Domenech: I don't really view it as either. What we're trying to do is to provide analysis for a world that is increasingly chaotic and tribal, and do so in a way that cuts across a lot of the traditional boundaries that people have when they read cultural commentary. I don't view us, really, as trying to preach to the converted, or preach to the unconverted. It's an item of pride for us that we get emails almost every day saying "I'm a Democrat. I'm a liberal, but I really like listening to you guys, because it's a quality program and I learn things, and it gives me a different perspective on the world." And I appreciate that: I like the fact that we get that kind of feedback. But, most of all, I think what we're trying to do is just to develop good content that's very smart and that takes on, as I said, the sacred cows of the day.
Do you ever feel pressured to publish something that's more purposely contrarian? Kind of like, "Well actually, this terrible thing is probably good," or something like that.
Domenech: Yes and no. Occasionally we will pick something to publish because we want to stir the pot. We published a defense of polyamory a couple of years ago, which upset a lot of our socially conservative readers. I would say that the pressure we get is actually different depending on which area of content you're talking about in the sense that, on the site, I think that the different responses are based on the entry point. If you're talking about a celebrity that people already generally dislike if they're on the right, then vitriol is going to [increase]. So we published some pieces that were more sensitive or positive about various aspects of pop culture, and people weighed in and basically said, "Why are you promoting or liking something that is being produced by a bunch of liberals," and that type of thing.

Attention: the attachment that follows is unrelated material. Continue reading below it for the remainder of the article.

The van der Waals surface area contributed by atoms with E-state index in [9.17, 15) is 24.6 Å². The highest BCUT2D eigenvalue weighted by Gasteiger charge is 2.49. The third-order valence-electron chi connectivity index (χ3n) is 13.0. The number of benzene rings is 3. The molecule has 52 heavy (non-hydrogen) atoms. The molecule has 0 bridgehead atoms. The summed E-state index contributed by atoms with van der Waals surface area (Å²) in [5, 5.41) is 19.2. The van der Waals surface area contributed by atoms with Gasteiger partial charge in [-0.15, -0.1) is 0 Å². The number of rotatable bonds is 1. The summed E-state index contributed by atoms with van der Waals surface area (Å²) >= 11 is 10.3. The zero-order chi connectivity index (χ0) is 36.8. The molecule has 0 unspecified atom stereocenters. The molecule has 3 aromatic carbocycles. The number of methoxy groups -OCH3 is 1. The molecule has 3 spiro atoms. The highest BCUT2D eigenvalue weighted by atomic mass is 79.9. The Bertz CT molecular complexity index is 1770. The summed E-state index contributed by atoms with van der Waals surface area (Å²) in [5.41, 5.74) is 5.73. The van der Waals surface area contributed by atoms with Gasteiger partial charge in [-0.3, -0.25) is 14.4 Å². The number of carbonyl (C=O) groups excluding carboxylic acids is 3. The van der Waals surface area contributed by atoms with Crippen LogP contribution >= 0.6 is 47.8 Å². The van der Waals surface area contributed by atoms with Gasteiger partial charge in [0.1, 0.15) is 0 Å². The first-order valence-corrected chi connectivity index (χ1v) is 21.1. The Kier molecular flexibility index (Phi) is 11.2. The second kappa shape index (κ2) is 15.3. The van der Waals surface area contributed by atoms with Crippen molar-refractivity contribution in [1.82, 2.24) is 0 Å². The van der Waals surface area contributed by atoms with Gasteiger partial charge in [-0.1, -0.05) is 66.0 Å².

We may get a little pressure from some of our readers to be more vitriolic, to be more red meat, but I think that's not really what we do. Even if we're criticizing the New York Times or the Washington Post, we still invite those people to come on our radio show, we'll still link to them [in] our newsletters. Yes, we're going to be critical, but we're not going to be critical in a way that comes across as unfair, and I think that's one of the things that was key from when we started.